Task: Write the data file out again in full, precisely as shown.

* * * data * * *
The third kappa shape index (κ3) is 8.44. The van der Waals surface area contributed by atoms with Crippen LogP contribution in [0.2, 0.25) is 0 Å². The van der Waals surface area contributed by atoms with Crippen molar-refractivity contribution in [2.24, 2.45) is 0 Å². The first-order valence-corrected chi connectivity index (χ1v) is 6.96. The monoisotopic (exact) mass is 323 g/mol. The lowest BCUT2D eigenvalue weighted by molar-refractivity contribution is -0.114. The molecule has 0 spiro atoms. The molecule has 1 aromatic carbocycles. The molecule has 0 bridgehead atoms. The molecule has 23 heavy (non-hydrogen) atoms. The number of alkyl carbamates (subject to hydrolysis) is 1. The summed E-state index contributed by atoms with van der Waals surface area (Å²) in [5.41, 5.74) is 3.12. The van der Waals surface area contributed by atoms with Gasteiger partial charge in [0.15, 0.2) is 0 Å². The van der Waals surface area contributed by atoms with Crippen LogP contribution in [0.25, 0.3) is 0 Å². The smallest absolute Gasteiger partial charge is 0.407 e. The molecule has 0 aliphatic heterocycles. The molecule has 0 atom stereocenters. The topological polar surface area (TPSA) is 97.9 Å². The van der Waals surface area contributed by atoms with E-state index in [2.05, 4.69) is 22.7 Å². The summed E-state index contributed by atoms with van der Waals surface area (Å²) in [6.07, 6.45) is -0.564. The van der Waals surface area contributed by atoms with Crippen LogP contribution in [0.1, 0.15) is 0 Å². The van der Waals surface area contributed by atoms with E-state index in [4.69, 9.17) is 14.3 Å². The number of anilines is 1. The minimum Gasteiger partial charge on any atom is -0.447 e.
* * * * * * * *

The third kappa shape index (κ3) is 8.44. The van der Waals surface area contributed by atoms with Crippen LogP contribution in [0.2, 0.25) is 0 Å². The van der Waals surface area contributed by atoms with Crippen molar-refractivity contribution in [2.24, 2.45) is 0 Å². The first-order valence-corrected chi connectivity index (χ1v) is 6.96. The monoisotopic (exact) mass is 323 g/mol. The lowest BCUT2D eigenvalue weighted by molar-refractivity contribution is -0.114. The molecule has 0 spiro atoms. The molecule has 1 aromatic carbocycles. The molecule has 0 bridgehead atoms. The molecule has 23 heavy (non-hydrogen) atoms. The number of alkyl carbamates (subject to hydrolysis) is 1. The summed E-state index contributed by atoms with van der Waals surface area (Å²) in [5.41, 5.74) is 3.12. The van der Waals surface area contributed by atoms with Gasteiger partial charge in [0.15, 0.2) is 0 Å². The van der Waals surface area contributed by atoms with Crippen LogP contribution in [0.25, 0.3) is 0 Å². The smallest absolute Gasteiger partial charge is 0.407 e. The molecule has 0 aliphatic heterocycles. The molecule has 0 atom stereocenters. The topological polar surface area (TPSA) is 97.9 Å². The van der Waals surface area contributed by atoms with E-state index in [2.05, 4.69) is 22.7 Å². The summed E-state index contributed by atoms with van der Waals surface area (Å²) in [6.07, 6.45) is -0.564. The van der Waals surface area contributed by atoms with Crippen LogP contribution in [0.1, 0.15) is 0 Å². The van der Waals surface area contributed by atoms with E-state index in [4.69, 9.17) is 14.3 Å². The number of anilines is 1. The minimum Gasteiger partial charge on any atom is -0.447 e.